Now that we’re all adjusted fairly well to the effects of the altitude we have been able to begin exploring all that La Paz has to offer! We started the day bright and early with the delicious desayuno from the hotel.
Mate de coca has become a staple of our diets, not only because it helps with the altitude but also because of the weather! When we left the hotel this morning it was a balmy 32 degrees Fahrenheit. We walked to the Instituto Exclusivo and began our four hours of lessons. Our groups are working on different things ranging from worksheets, to vocabulary, to conversation, to 30 minute oral presentations! We’re learning a lot and the Spanish is coming easier with practice! During our 30 minute break we got together to talk about our mornings and drink some more Mate de coca to ward off the cold!
After our lessons were over for the day, we were all ready for a filling lunch. We decided it was about time to try Alexander’s, a café that many students from former Bolivia trips have recommended. We enjoyed some Mexican dishes including quesadillas and flautas.
After our filling lunch it was time for our daily siesta. Being in the high altitude requires more effort to get the oxygen we need through our bodies, making us tired more easily. We came to the hotel and slept and/or did some Spanish homework (and course packet reading). We had planned to explore some of La Paz that some students got to see yesterday during class before heading to dinner. After our siesta we walked to the Mirador el Montículo, a scenic viewpoint that looks out over La Paz. Although we had to climb a steep hill, we were pleasantly surprised that it’s becoming easier and easier. The views were beautiful and we enjoyed learning about some of the city from students who had visited yesterday.
From the Mirador we can see different parts of the city that are separated by socioeconomic class. The difference is very noticeable in the houses.
We also learned that this snow capped mountain is used as a direction signal; if you’re facing the mountain you know you’re looking south. Legend also has it that if you look at the mountain from El Alto you can see the face of Pacha Mama (Madre Tierra- Mother Earth).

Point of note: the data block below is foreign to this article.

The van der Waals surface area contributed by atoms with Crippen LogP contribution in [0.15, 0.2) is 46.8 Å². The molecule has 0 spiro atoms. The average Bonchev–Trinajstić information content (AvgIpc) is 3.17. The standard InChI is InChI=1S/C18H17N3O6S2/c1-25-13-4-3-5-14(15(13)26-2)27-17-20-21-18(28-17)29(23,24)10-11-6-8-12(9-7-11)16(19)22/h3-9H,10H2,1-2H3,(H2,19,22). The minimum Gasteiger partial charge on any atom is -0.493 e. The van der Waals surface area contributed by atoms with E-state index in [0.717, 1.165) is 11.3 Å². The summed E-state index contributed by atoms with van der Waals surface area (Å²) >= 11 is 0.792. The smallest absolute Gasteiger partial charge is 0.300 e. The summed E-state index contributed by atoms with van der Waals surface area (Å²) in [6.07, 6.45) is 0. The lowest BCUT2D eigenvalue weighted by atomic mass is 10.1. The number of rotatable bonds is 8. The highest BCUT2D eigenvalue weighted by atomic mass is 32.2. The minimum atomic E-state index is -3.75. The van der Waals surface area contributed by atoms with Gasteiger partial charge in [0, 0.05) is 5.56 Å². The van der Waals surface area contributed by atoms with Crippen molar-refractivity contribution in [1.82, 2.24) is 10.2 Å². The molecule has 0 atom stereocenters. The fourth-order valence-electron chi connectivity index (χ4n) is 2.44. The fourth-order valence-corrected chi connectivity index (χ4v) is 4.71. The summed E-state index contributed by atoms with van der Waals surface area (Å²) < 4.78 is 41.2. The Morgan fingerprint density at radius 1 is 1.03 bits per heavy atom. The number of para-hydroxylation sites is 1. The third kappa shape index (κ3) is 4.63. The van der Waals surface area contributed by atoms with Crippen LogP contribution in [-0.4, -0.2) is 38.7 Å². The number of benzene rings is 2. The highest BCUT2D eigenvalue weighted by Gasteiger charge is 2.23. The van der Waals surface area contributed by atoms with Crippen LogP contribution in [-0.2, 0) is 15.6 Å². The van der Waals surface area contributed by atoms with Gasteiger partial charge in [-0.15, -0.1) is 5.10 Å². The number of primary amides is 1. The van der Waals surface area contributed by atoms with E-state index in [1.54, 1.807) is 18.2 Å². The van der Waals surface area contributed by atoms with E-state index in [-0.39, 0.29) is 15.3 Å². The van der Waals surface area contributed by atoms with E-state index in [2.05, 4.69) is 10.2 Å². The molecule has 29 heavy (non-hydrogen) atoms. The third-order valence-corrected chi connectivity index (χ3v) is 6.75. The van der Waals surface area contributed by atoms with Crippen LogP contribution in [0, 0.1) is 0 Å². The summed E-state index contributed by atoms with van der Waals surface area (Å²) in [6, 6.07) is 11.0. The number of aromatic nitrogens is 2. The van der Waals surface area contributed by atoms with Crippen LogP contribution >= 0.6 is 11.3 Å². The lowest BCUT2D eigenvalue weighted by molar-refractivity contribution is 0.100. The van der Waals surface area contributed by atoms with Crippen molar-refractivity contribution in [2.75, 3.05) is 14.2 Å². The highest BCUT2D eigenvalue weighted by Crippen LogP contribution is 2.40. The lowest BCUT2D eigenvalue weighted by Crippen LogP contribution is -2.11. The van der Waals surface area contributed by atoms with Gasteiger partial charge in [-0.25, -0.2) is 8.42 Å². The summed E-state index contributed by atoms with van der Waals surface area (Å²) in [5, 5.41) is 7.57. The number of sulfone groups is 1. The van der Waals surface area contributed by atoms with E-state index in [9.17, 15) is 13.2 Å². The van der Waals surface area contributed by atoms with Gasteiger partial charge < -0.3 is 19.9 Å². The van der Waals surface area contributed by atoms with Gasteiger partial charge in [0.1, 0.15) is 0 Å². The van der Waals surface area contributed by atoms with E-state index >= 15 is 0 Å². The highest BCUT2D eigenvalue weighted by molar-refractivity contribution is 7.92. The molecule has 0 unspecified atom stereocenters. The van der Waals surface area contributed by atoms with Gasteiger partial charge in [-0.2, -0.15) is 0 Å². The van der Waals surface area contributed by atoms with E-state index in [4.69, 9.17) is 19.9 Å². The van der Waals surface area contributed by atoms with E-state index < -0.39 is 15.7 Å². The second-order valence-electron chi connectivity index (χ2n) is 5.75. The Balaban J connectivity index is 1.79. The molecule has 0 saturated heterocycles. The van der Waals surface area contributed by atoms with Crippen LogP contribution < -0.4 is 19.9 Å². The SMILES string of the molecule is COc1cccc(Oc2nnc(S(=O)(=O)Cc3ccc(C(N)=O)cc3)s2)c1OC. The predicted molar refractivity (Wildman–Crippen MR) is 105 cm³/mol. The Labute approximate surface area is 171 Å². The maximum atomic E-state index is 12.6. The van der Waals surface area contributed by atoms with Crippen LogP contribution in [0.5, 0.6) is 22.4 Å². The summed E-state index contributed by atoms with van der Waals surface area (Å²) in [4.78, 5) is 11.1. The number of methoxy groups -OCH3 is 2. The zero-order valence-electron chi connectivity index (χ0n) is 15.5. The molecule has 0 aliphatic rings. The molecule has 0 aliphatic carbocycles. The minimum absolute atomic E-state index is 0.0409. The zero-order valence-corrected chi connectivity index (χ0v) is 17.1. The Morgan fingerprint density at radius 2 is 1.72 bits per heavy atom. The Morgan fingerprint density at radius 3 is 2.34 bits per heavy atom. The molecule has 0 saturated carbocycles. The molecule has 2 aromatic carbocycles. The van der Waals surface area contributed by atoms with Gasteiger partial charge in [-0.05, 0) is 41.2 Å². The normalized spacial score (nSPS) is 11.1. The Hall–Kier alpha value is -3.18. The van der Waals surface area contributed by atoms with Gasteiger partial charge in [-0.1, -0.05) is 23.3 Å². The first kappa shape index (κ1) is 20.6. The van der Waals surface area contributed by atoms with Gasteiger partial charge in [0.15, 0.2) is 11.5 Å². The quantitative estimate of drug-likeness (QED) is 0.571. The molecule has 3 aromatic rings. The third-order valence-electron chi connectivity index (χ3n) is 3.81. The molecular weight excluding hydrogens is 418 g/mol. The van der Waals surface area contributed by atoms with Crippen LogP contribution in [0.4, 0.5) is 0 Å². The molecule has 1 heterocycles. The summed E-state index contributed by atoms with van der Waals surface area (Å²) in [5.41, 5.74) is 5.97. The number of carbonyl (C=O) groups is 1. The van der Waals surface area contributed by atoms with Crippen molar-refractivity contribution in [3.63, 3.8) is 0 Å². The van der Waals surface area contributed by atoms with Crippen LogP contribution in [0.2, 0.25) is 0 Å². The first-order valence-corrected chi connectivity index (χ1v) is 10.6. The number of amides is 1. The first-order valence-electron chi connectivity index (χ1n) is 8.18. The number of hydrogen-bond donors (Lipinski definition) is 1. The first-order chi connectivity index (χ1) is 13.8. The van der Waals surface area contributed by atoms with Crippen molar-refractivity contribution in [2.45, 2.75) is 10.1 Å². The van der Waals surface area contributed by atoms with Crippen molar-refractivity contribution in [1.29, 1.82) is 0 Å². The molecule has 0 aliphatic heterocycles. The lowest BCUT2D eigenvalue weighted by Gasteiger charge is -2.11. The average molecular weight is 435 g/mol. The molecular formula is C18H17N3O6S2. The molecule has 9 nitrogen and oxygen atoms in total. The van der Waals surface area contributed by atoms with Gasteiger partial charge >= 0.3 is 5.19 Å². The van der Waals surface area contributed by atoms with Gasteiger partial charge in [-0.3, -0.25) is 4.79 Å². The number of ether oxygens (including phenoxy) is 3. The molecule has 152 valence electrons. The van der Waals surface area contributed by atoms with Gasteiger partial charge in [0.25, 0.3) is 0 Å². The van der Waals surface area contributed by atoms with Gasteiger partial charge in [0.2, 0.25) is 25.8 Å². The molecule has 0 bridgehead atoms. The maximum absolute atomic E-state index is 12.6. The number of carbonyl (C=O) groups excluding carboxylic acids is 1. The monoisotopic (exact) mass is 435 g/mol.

Here are some scenic views from the Mirador!
On the way back down we learned about the practice of displaying a dead person– or something that resembles one– to dissuade people from entering abandoned houses. It would certainly keep us away!
Last night, after dining alone in the restaurant we realized that Bolivians typically eat later than what we’re used to. In order to try and have an “authentic” Bolivian dining experience, we decided to get some café before heading to dinner. We stumbled upon Blueberries, and we all enjoyed our beverages there.
By then we had worked up quite an appetitite and figured it was late enough to try and catch some locals in a restaurant. We were wrong about the locals, but we had a delicious dinner at quebecoise. We ate everything from Pollo Clementine, Pollo Cordon Blu, y Fillet Mignon. We were so hungry and it was so delicious we forgot to take pictures. Sorry! We’re sure that we’ll return (especially since they brought a space heater to our table) so we’ll remember to take pictures then.
We’re looking forward to Apthapi at Instituo Exclusivo tomorrow! This is a traditional Aymara event where people share typical food. We are going to learn to prepare a traditional drink made out of purple corn (called Api). We will leave you with some things we have learned today.
1. Don’t step in tar; even if it looks like a thin layer on the street you may sink into it like quicksand and almost fall.
1a. Have no fear! If you do step in tar, it will likely dry and flake off leaving your boots (hopefully) just fine! (Despite the disapproving looks from the Bolivians on the street.)
2. Street performance at red lights is completely acceptable! And the performer will likely forcefully request applause.
3. Even if you specifically ask if a sandwich contains vegetales cocinados (cooked vegetables) and are assured it does, you will likely be surprised with a sandwich containing primarily lettuce.
4. In Bolivia, broken bottles are used to prevent pigeons from roosting.
5. We asked our Spanish teacher about the hats worn by indigenous Bolivians such as this mujer (woman).
We were interested because we hadn’t seen any men wearing them, even though they appear to be hats designed for men. We were told that this dates back to the colonial times. After the Spanish left, people wanted to emulate them, especially in their clothing. They started selling these typical hats to men, but they were uninterested. Instead, the hats were then marketed toward women, where it was successful.
Elanna Seid & Kiera Crowley